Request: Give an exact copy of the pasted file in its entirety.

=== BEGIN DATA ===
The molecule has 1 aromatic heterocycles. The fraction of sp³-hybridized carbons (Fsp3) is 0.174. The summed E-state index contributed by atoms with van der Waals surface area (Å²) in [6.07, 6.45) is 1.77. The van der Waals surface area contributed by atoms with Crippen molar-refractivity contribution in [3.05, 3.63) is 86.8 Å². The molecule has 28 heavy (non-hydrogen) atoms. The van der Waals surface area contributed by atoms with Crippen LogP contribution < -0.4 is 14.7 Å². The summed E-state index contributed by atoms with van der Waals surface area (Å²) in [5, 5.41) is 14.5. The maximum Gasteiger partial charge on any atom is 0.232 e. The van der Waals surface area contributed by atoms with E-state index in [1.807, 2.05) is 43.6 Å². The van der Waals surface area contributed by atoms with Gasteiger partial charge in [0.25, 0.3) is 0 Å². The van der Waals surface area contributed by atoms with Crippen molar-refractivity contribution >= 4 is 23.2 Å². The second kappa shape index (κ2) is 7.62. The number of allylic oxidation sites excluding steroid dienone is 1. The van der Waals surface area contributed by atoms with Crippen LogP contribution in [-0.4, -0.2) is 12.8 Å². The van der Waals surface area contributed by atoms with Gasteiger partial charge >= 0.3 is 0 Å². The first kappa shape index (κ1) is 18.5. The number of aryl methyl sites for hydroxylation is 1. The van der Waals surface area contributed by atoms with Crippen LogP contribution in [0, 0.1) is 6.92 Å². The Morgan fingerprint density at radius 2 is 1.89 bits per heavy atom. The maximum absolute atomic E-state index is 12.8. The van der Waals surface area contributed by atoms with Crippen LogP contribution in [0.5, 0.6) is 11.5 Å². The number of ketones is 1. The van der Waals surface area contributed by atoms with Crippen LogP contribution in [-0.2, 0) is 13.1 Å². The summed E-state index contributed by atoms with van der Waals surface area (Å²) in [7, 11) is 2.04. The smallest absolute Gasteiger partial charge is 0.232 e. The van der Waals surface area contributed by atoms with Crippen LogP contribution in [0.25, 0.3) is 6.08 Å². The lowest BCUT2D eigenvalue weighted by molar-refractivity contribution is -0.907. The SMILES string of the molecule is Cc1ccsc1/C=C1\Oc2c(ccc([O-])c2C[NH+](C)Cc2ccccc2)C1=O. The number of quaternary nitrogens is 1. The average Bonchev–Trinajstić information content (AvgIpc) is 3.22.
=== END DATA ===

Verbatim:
The molecule has 1 aromatic heterocycles. The fraction of sp³-hybridized carbons (Fsp3) is 0.174. The summed E-state index contributed by atoms with van der Waals surface area (Å²) in [6.07, 6.45) is 1.77. The van der Waals surface area contributed by atoms with Crippen molar-refractivity contribution in [3.05, 3.63) is 86.8 Å². The molecule has 28 heavy (non-hydrogen) atoms. The van der Waals surface area contributed by atoms with Crippen LogP contribution < -0.4 is 14.7 Å². The summed E-state index contributed by atoms with van der Waals surface area (Å²) in [5, 5.41) is 14.5. The maximum Gasteiger partial charge on any atom is 0.232 e. The van der Waals surface area contributed by atoms with E-state index in [1.807, 2.05) is 43.6 Å². The van der Waals surface area contributed by atoms with Gasteiger partial charge in [0.25, 0.3) is 0 Å². The van der Waals surface area contributed by atoms with Crippen molar-refractivity contribution >= 4 is 23.2 Å². The second kappa shape index (κ2) is 7.62. The number of allylic oxidation sites excluding steroid dienone is 1. The van der Waals surface area contributed by atoms with Crippen LogP contribution in [-0.4, -0.2) is 12.8 Å². The van der Waals surface area contributed by atoms with Gasteiger partial charge >= 0.3 is 0 Å². The first kappa shape index (κ1) is 18.5. The number of aryl methyl sites for hydroxylation is 1. The van der Waals surface area contributed by atoms with Crippen LogP contribution in [0, 0.1) is 6.92 Å². The Morgan fingerprint density at radius 2 is 1.89 bits per heavy atom. The maximum absolute atomic E-state index is 12.8. The van der Waals surface area contributed by atoms with Crippen LogP contribution in [0.5, 0.6) is 11.5 Å². The number of ketones is 1. The van der Waals surface area contributed by atoms with Crippen LogP contribution in [-0.2, 0) is 13.1 Å². The summed E-state index contributed by atoms with van der Waals surface area (Å²) in [7, 11) is 2.04. The smallest absolute Gasteiger partial charge is 0.232 e. The van der Waals surface area contributed by atoms with Crippen LogP contribution in [0.25, 0.3) is 6.08 Å². The lowest BCUT2D eigenvalue weighted by molar-refractivity contribution is -0.907. The SMILES string of the molecule is Cc1ccsc1/C=C1\Oc2c(ccc([O-])c2C[NH+](C)Cc2ccccc2)C1=O. The number of quaternary nitrogens is 1. The average Bonchev–Trinajstić information content (AvgIpc) is 3.22.